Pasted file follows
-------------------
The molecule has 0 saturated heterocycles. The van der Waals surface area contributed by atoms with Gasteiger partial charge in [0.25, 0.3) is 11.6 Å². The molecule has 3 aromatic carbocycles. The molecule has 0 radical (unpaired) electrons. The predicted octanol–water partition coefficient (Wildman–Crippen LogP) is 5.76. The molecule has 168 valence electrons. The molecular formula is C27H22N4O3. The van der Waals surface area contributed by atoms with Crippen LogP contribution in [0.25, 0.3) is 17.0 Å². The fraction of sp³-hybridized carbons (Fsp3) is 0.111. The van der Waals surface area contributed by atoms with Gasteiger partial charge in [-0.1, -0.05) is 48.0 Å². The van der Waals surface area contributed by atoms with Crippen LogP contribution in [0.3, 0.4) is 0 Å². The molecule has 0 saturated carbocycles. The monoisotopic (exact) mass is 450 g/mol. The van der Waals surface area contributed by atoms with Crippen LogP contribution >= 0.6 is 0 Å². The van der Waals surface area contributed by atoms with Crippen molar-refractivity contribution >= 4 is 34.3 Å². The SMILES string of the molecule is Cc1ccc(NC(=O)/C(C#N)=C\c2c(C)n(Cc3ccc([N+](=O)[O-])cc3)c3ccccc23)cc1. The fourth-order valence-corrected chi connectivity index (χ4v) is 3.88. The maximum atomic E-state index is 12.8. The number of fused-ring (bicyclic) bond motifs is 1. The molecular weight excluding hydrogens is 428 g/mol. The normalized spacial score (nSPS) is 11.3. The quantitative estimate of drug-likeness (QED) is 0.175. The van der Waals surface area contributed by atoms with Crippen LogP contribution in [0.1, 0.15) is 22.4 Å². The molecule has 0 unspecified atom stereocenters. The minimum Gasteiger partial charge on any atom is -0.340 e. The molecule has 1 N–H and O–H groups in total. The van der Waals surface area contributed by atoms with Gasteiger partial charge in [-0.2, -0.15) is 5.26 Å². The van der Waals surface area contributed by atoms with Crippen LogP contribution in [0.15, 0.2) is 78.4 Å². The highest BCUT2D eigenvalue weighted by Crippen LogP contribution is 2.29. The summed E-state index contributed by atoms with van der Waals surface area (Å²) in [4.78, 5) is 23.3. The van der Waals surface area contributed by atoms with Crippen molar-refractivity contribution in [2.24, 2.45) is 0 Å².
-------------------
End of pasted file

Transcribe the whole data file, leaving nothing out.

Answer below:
The molecule has 0 saturated heterocycles. The van der Waals surface area contributed by atoms with Gasteiger partial charge in [0.25, 0.3) is 11.6 Å². The molecule has 3 aromatic carbocycles. The molecule has 0 radical (unpaired) electrons. The predicted octanol–water partition coefficient (Wildman–Crippen LogP) is 5.76. The molecule has 168 valence electrons. The molecular formula is C27H22N4O3. The van der Waals surface area contributed by atoms with Crippen LogP contribution in [0.25, 0.3) is 17.0 Å². The fraction of sp³-hybridized carbons (Fsp3) is 0.111. The van der Waals surface area contributed by atoms with Gasteiger partial charge in [-0.1, -0.05) is 48.0 Å². The van der Waals surface area contributed by atoms with Crippen LogP contribution in [0.3, 0.4) is 0 Å². The molecule has 0 saturated carbocycles. The monoisotopic (exact) mass is 450 g/mol. The van der Waals surface area contributed by atoms with Crippen LogP contribution >= 0.6 is 0 Å². The van der Waals surface area contributed by atoms with Crippen molar-refractivity contribution >= 4 is 34.3 Å². The SMILES string of the molecule is Cc1ccc(NC(=O)/C(C#N)=C\c2c(C)n(Cc3ccc([N+](=O)[O-])cc3)c3ccccc23)cc1. The fourth-order valence-corrected chi connectivity index (χ4v) is 3.88. The maximum atomic E-state index is 12.8. The number of fused-ring (bicyclic) bond motifs is 1. The molecular weight excluding hydrogens is 428 g/mol. The normalized spacial score (nSPS) is 11.3. The quantitative estimate of drug-likeness (QED) is 0.175. The van der Waals surface area contributed by atoms with Crippen LogP contribution in [0.1, 0.15) is 22.4 Å². The molecule has 0 unspecified atom stereocenters. The minimum Gasteiger partial charge on any atom is -0.340 e. The molecule has 1 N–H and O–H groups in total. The van der Waals surface area contributed by atoms with Gasteiger partial charge in [-0.2, -0.15) is 5.26 Å². The van der Waals surface area contributed by atoms with Crippen LogP contribution in [0.15, 0.2) is 78.4 Å². The highest BCUT2D eigenvalue weighted by Crippen LogP contribution is 2.29. The summed E-state index contributed by atoms with van der Waals surface area (Å²) in [4.78, 5) is 23.3. The van der Waals surface area contributed by atoms with Crippen molar-refractivity contribution in [2.24, 2.45) is 0 Å².